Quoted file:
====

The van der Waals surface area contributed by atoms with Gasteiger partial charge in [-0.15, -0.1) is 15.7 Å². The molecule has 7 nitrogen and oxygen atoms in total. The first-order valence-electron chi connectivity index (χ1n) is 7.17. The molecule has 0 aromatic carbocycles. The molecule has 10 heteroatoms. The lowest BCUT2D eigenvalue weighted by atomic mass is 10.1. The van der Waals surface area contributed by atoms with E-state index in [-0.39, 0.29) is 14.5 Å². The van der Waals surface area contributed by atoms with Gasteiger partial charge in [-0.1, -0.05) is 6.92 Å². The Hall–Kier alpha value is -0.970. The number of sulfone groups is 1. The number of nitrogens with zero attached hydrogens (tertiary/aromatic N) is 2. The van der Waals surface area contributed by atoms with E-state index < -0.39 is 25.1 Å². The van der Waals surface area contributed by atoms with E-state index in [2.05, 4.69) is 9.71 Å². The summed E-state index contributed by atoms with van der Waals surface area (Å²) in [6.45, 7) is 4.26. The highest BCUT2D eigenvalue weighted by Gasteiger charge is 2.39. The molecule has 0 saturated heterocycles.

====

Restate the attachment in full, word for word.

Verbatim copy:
The van der Waals surface area contributed by atoms with Gasteiger partial charge in [-0.15, -0.1) is 15.7 Å². The molecule has 7 nitrogen and oxygen atoms in total. The first-order valence-electron chi connectivity index (χ1n) is 7.17. The molecule has 0 aromatic carbocycles. The molecule has 10 heteroatoms. The lowest BCUT2D eigenvalue weighted by atomic mass is 10.1. The van der Waals surface area contributed by atoms with E-state index in [-0.39, 0.29) is 14.5 Å². The van der Waals surface area contributed by atoms with Gasteiger partial charge in [-0.1, -0.05) is 6.92 Å². The Hall–Kier alpha value is -0.970. The number of sulfone groups is 1. The number of nitrogens with zero attached hydrogens (tertiary/aromatic N) is 2. The van der Waals surface area contributed by atoms with E-state index < -0.39 is 25.1 Å². The van der Waals surface area contributed by atoms with E-state index in [2.05, 4.69) is 9.71 Å². The summed E-state index contributed by atoms with van der Waals surface area (Å²) in [6.45, 7) is 4.26. The highest BCUT2D eigenvalue weighted by Gasteiger charge is 2.39. The molecule has 0 saturated heterocycles.